2021 will be a crucial year for women to build their financial resilience and begin recovering from the setbacks created by COVID-19. According to a recent McKinsey report, women globally are twice as likely to experience job loss due to the pandemic, despite making up only 39% of total employment. Low-income women who work in the informal sector are especially vulnerable to job insecurity and have few measures in place to protect them from global economic shocks. COVID-19 has illuminated the critical role financial services providers (FSPs) can play in helping women build their savings and secure their financial futures.

Women’s World Banking’s Making Savings Work for Women is a global cohort of financial services providers committed to strategizing on best practices in savings mobilization for low-income women. With support from the ExxonMobil Foundation, the Making Savings Work for Women cohort convened on November 24, 2020 for a one-day virtual roundtable to share insights on COVID-19 and its impact on women’s financial resilience, customer savings behavior, and Customer Lifetime Value (CLV).

As women around the world face the monumental challenge of riding out and then rebounding from the pandemic, cohort members Kaleidofin (India) and Finance Trust Bank (Uganda) mobilized to assess the impact of COVID-19 on the savings behavior of various customer segments. An early look at customer data pre- and post-lockdown produced some unexpected insights regarding savings behavior:

  • Customer savings behavior is no longer as predictable. Financial service providers must reevaluate assumptions about which of their clients save and why. This is especially true in the context of the pandemic, where the needs of women customers are evolving rapidly as they adapt to changes brought on by Covid-19. For instance, tenure—the length of time a customer has banked at an institution—may be a reliable indicator of behavior around savings, according to Women’s World Banking research. Customers with longer tenure are less likely to skip deposits than customers without. In the context of Covid-19, however, tenure was no longer correlated with savings behavior at one institution. Data illustrates how certain financial products—in the case of Finance Trust Bank (FTB), the women-focused “Mama’s Safe” product, and for Kaleidofin, the savings account “Lakshya”—can encourage savings, even in times of crisis.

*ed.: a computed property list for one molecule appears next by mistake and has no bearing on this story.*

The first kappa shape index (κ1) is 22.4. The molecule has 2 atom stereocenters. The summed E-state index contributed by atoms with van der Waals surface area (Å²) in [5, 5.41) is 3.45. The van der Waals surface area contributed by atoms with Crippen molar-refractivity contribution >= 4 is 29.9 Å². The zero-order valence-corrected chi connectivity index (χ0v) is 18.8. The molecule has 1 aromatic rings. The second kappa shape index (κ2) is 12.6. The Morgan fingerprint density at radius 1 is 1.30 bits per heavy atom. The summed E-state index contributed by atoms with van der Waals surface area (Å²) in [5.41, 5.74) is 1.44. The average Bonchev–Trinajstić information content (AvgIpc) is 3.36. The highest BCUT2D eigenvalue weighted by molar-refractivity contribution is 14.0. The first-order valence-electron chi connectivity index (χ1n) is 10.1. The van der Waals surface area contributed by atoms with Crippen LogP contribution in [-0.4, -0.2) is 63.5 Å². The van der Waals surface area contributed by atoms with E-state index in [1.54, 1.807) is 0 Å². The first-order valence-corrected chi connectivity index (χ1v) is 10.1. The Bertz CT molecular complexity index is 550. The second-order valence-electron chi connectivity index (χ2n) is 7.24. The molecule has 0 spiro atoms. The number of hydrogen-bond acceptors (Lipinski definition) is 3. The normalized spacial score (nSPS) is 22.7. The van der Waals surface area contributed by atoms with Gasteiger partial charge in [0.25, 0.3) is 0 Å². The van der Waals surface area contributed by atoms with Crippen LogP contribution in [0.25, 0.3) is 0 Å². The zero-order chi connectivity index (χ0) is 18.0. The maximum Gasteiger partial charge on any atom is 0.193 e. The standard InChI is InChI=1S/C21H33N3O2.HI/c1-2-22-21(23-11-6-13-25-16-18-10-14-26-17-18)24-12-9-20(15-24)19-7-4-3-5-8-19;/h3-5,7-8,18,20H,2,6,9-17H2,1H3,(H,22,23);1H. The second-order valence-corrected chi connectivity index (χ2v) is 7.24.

• For some women, savings increased during the pandemic. While the pandemic may have precipitated certain predictions about savings behavior—for instance, that low-income women customers would be less likely on average to save—the data shows some outliers. In India, some Kaleidofin customers who were specifically saving for emergencies were more likely to save than those whose goals were less urgent. In Uganda, FTB clients began to make more frequent deposits in their savings accounts during lockdown, albeit for smaller amounts. FTB credits this trend to merchants who were able to sell food during lockdowns in their neighborhoods. “Not only did we find that it was not unilateral that resilience decreased, but actually some customers were able to increase their resilience over this time,” noted Sonja Kelly, Director of Research and Advocacy at Women’s World Banking. “We also saw that with particular kinds of products, the nuances of the product encouraged and increased people’s savings even after lockdown.”